The CityJet CEO has welcomed new advice from the European Centre for Disease Control which states that air passengers should not be automatically considered high risk for spreading Covid-19 and should be treated as members of a local population that have not had any direct contact with an infected person.
Pat Byrne told the Claire Byrne programme that the advice, issued jointly by the ECDC and the European Union Aviation Safety Agency, should increase people's confidence about resuming travelling again.
Mr Byrne said it is difficult to ignore the advice, adding that it is consistent with the WHO's pandemic guidelines from 2019, which he said advocates against movement restrictions once a virus is substantially across populations.
Mr Byrne said the issue is about people's right to travel safely and freely and the ECDC did not say lightly that people who travel present no greater risk than those who do not.
He said the fact that the guidelines are based on numbers of cases derived from PCR tests is problematic, claiming the testing procedure has been shown to have huge inconsistencies.
Ireland's refusal to embrace antigen testing is "extraordinary" as it is an inexpensive test and gives quick results, he added.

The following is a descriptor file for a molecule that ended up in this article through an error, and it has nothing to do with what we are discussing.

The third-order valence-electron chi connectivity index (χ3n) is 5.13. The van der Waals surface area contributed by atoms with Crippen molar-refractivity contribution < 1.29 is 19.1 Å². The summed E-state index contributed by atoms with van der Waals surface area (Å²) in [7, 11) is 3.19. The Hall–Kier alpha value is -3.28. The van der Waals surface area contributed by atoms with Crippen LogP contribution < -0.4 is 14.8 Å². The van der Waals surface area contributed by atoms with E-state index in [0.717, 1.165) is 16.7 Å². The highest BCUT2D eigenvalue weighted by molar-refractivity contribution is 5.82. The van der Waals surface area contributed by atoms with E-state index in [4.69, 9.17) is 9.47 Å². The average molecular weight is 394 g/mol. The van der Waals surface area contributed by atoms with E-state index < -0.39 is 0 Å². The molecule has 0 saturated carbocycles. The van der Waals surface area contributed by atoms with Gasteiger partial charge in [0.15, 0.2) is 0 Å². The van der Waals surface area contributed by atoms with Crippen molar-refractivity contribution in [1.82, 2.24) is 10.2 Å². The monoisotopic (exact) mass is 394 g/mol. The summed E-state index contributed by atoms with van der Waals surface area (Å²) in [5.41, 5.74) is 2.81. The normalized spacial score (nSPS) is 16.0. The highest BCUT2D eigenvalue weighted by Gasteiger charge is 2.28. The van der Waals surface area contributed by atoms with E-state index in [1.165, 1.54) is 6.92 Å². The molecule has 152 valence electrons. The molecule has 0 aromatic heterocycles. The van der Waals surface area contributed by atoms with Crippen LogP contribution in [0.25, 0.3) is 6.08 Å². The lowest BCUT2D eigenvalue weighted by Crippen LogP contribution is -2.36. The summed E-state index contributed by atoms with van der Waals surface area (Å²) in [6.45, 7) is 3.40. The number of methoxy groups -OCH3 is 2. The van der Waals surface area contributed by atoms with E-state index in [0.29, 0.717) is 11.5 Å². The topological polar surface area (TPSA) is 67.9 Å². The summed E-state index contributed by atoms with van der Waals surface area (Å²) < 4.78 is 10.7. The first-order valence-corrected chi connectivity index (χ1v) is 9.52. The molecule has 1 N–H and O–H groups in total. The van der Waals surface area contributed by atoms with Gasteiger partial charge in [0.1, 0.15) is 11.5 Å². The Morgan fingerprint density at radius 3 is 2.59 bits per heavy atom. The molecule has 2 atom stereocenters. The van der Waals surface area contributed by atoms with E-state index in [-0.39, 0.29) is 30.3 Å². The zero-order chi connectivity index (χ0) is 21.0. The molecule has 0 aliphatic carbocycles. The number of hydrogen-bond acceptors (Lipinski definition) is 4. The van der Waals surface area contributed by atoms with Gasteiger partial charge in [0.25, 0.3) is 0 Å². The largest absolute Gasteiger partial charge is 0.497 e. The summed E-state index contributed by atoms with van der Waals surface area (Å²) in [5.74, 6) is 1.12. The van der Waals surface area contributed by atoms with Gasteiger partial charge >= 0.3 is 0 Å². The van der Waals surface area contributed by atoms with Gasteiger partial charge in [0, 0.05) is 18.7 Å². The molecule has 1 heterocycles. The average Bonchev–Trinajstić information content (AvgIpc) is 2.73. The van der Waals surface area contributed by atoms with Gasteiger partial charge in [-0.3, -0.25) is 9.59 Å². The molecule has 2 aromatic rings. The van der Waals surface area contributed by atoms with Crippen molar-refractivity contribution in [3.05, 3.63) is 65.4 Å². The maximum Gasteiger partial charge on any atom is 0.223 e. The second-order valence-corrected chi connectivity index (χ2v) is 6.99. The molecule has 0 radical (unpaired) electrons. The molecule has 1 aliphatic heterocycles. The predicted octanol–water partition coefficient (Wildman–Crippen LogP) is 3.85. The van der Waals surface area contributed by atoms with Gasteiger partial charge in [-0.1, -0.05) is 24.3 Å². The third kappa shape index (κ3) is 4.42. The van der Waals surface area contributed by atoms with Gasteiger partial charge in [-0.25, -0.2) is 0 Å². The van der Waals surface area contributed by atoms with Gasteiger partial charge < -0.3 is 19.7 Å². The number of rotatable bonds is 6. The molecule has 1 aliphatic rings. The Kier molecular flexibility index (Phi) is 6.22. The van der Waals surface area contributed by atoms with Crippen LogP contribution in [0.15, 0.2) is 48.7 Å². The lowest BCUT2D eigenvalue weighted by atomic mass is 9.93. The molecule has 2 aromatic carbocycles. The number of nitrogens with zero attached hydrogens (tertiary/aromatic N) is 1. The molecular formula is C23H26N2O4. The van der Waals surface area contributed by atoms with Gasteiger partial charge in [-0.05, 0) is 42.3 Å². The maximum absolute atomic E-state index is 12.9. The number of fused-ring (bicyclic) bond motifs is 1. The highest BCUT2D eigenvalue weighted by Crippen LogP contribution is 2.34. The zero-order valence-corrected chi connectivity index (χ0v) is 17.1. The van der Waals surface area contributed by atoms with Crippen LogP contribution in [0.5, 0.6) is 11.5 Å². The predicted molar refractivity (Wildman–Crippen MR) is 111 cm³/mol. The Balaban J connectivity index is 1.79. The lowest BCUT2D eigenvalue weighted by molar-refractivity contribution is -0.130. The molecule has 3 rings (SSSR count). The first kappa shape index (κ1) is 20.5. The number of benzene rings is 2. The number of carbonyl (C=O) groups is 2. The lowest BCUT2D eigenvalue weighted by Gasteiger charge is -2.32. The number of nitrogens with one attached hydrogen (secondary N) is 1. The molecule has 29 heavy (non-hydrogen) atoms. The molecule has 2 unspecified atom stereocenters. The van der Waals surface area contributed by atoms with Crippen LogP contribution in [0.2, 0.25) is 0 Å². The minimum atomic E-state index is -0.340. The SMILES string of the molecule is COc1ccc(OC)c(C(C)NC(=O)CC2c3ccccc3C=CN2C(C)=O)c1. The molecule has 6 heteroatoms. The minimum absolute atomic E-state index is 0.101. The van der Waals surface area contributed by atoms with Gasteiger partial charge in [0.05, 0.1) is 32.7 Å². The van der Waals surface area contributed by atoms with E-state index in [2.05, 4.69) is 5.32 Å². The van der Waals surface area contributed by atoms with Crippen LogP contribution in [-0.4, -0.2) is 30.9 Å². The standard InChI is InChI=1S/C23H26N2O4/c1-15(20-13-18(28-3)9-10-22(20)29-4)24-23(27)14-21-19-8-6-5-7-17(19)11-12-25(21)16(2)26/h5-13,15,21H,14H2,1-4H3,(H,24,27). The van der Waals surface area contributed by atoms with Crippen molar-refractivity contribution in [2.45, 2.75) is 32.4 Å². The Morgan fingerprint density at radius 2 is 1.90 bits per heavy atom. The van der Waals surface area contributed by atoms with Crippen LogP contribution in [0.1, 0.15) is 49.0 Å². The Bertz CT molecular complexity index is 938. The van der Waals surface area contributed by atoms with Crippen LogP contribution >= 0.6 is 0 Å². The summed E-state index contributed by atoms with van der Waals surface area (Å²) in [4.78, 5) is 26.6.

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Mr Byrne said that CityJet crews have been flying since June, with crews moving around Europe and there has not been one case of Covid-19 among all of the crews.
He also said the idea of quarantine for passengers is "nonsense" and said that lockdowns are "a totally unproven blunt instrument".
But Professor Aoife McLysaght, a professor of genetics at TCD, also told the programme that it is not wise to let international travel go unfettered or uncontrolled but that the industry should be compensated for forced closures.
Professor McLysaght said there was a failure to control international travel in the summer and there is good evidence that imported cases re-seeded cases here.
She noted that there were 59 cases from one flight and secondary cases in six of the eight health areas in the country.
The Professor said we have accepted that some travel restrictions are needed to "get things under control" and we need to continue to impose them.
However, she said the travel industry should be compensated for closing saying "we bailed out the banks and we should bail out the airlines".
She said it ought to be recognised that people are suffering in the industry for the common good.